Monday, January 7, 2008
Clemens' proactive lawsuit is both propaganda and profile
By Lester Munson
Three words describe Roger Clemens' lawsuit against Brian McNamee. Two of them are nouns: profile and propaganda. One of them is an adjective: proactive.
The profile: What Clemens offers in the lawsuit filed Sunday night is a detailed listing of his feats as one of the great pitchers of all time. He devotes 10 paragraphs and five pages of his 14-page lawsuit to career highlights that go back to his days in high school. If he's that good as a pitcher, the suit suggests, how can anyone think he is lying about steroids?
The propaganda: The suit includes both a reminder that Clemens was "raised primarily by a single mother who worked several jobs" and an attack on McNamee as a suspected rapist who could not find work until Clemens hired him.
Both the detailed profile of greatness and the propaganda are highly unusual
in a civil lawsuit that claims defamation and seeks money damages. Most
lawyers file papers that are lean and spare in their descriptions, hoping to avoid
a nasty backlash and expecting to add details as the suit progresses.
But the adjective is the most important here. The lawsuit is a "proactive" strike against McNamee. Clemens filed his case in Houston, his home court, where his lawyers have enjoyed extraordinary success. When McNamee gets around to filing his countersuit, he is stuck now. He must file it in Texas, the forum selected by Clemens and his lawyers.
As a profile of Clemens' greatness, as propaganda, and as a proactive strike, the lawsuit does more than seek monetary damages for defamation. It is part of a deliberate and planned campaign of defiance of the charges in the Mitchell report, a campaign that included Clemens' interview with Mike Wallace on "60 Minutes" and his press conference on Monday afternoon and that will continue with his appearance before the U.S. House of Representatives next week.
The detailed description of Clemens' baseball career is very uncommon in a defamation lawsuit. Clemens wants everyone to remember how great he is. In a lengthy description of his first 20-strikeout game in 1986, it includes a quote from his manager: "I watched perfect games by Catfish Hunter and Mike Witt, but this was the most awesome pitching performance I've ever seen." The suit doesn't name the manager, keeping the focus on Clemens. (For the record, the manager of the Red Sox in 1986 was John McNamara.)
It even reminds us of the statement Red Sox general manager Dan Duquette made in 1996 when Duquette failed to re-sign Clemens and let him go to Toronto. Duquette famously said he wished Clemens well in the "twilight of his career." Just in case anyone has forgotten, the lawsuit reminds us that Clemens won the Cy Young and the pitching triple crown in his first year with the Blue Jays.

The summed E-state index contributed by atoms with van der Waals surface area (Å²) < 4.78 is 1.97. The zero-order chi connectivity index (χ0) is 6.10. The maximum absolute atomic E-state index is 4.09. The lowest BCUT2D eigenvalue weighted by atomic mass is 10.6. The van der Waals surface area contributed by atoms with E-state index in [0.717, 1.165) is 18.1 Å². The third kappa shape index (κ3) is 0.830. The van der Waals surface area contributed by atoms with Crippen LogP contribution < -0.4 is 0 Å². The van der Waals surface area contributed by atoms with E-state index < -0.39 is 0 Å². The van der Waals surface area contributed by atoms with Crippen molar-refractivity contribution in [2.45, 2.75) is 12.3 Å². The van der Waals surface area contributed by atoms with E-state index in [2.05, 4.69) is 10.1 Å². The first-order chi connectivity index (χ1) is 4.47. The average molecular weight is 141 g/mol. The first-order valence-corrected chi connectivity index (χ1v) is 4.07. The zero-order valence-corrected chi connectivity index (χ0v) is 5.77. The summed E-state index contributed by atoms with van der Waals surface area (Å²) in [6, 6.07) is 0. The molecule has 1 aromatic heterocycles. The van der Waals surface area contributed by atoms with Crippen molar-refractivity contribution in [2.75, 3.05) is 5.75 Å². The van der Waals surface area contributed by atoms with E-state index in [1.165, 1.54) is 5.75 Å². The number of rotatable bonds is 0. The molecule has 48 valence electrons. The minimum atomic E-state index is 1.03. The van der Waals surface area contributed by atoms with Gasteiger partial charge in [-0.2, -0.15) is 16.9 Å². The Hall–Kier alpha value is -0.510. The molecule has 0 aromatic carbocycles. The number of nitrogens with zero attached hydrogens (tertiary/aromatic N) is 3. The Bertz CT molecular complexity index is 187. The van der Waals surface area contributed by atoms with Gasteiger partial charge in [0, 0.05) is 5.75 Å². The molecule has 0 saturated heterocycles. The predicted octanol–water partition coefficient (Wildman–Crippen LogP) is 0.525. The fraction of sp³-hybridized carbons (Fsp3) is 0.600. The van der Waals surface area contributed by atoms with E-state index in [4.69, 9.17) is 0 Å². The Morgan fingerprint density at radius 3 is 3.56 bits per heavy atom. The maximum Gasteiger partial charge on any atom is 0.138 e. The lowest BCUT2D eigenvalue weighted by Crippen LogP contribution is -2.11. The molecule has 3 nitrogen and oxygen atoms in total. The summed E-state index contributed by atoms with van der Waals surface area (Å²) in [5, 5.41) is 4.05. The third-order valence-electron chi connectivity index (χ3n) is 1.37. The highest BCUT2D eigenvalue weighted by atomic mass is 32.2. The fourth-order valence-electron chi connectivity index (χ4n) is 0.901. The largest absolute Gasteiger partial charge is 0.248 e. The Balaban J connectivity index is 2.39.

When he won only seven games for the Astros in 2006, the suit makes sure we know it was because of "low run support." It may be the first time in the history of American jurisprudence that "low run support" has made it into a legal document.
The propaganda touches in the suit include a description of a rape investigation in Florida that involved McNamee. It is highly unlikely that any mention of the rape investigation would be made in a trial of the Clemens case; but apparently, it was important to Clemens and his attorneys to let us know that McNamee "lied to police officers and refused their requests for evidence." No charges were ever filed against McNamee.
The lawsuit also accuses McNamee in dramatic terms of changing his story to federal investigators and to Mitchell. Clemens calls McNamee's decision to tell what he thinks is the truth a "recantation," and suggests that it came only after threats of jail and a "cold war era interrogation."
With the profile and the propaganda come dramatic statements of what McNamee and the Mitchell report have done to Clemens. Their allegations, Clemens asserts, have "captured the attention of the nation, fueled rampant speculation and irreparably tainted the reputation of one of baseball's hardest working and most talented pitchers."
If that's the damage to Clemens, the damage to McNamee is just beginning. Clemens' proactive filing leaves McNamee in a bad spot. Not only must he respond to Clemens in Texas, he is up against Clemens' formidable resources. In litigation, money matters -- and Clemens will clearly have the edge over McNamee.
If there was any doubt about Clemens' rage against the Mitchell report, the lawsuit resolves them. Clemens is on a campaign of denial and defiance.
It might work. But if there is a smoking syringe out there somewhere, it won't.
Lester Munson, a Chicago lawyer and journalist who has been reporting on investigative and legal issues in the sports industry for 18 years, is a senior writer for ESPN.com.